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A non-variation clause in an agreement can avoid a lengthy and expensive legal dispute

The importance of a non-variation clause in a contract

The services of an attorney are not cheap. But the consequences of not using an attorney can be much more expensive.

Take, for example, the drafting of a business contract.

It may seem to be an easy matter for anyone with a reasonable command of language to put in writing what has been agreed with another person. In fact, it takes considerable knowledge and experience to set down, unambiguously, what two people have agreed on.

But you can't take every cough to a doctor and, for a variety of reasons, some commercial agreements end up being drafted by businesspeople, and not by their attorneys.

There are a host of traps for the inexperienced when it comes to drafting even a simple contract.

A particular trap is that few lay draftspersons remember to include a non-variation clause in the agreement.

A non-variation clause

A non-variation clause is one which says that no variation or consensual cancellation of the agreement will be of any legal force or effect unless it is reduced to writing and signed by the parties.

Without such a clause, an agreement may turn out to be difficult to enforce, because one of the parties may later say, "Don't you remember, we later verbally agreed to change that clause (or to add another clause, or perhaps to cancel the whole agreement)?."

And now, a full-scale trial will be needed to decide whether or not such a verbal (or more accurately, oral) variation or cancellation was in fact agreed upon.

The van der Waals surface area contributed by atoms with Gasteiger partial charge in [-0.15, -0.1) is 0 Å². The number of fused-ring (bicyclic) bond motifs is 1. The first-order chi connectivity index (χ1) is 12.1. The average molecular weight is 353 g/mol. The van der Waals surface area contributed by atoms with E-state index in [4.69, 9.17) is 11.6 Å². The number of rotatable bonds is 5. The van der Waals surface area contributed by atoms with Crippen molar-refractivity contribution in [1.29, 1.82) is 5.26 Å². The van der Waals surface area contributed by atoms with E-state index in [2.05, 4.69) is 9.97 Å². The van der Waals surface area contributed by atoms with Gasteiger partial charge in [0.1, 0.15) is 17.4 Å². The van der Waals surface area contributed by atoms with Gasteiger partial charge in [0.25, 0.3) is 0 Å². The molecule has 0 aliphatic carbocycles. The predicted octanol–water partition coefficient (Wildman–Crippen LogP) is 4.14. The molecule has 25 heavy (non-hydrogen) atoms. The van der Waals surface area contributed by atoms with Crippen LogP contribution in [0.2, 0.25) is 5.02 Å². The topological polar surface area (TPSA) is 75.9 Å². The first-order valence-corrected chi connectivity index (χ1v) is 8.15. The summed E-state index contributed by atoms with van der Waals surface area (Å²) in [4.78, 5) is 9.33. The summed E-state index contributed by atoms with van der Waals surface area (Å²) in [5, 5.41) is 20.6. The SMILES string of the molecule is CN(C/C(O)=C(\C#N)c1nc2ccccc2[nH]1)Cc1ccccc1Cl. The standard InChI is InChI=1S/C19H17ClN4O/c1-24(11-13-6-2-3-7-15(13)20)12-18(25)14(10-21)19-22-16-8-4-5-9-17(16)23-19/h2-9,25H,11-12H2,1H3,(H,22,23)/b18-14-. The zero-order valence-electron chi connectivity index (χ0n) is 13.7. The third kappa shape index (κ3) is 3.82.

A non-variation clause is therefore absolutely essential.

For example, in the recent case of Sunset Village SPV (Pty) Ltd v Smith Tabata Buchanan Boyes Inc [2010] JOL 24876 the Cape High Court adjudicated in a matter where two parties had entered into an agreement of sale in respect of certain units in a sectional title scheme, for a purchase price of some R71 million, with a deposit of some R18 million and the balance payable on registration of transfer.

The purchaser paid some R7 million of the required deposit of R18 million, but was unable to get finance to pay the remainder of the deposit.

The seller demanded payment of the balance of the deposit, and a meeting took place between the purchaser and the seller to discuss the matter.

After the meeting, a director of the purchasing company claimed that an oral agreement had been reached at the meeting, in which the seller agreed not to enforce his right to claim payment of the deposit until the development of the scheme had been completed and bonds had been arranged.

The seller denied that any such agreement had been reached at the meeting.

The dispute as to whether or not an oral agreement along these lines had been reached had all the makings of a lengthy court trial, with the calling and cross-examination of a number of witnesses.

However, the original agreement of sale contained a clause which stated that -

"No variation of this agreement shall affect the terms thereof unless such variation shall be reduced to writing under the hands of the parties."

The High Court ruled that the oral variation of the contract, contended for by the purchaser, amounted to a variation of the original agreement and that, in view of the non-variation clause in the agreement, any such oral agreement was of no legal force.

On this ground alone, and without having to enter into the vexed question as to whether or not any oral agreement had indeed been reached at the meeting between the purchaser and the seller, the court was able to rule that, even if such an oral agreement had been reached, the purchaser was precluded from relying on it, and the original written agreement remained in force, unaltered.


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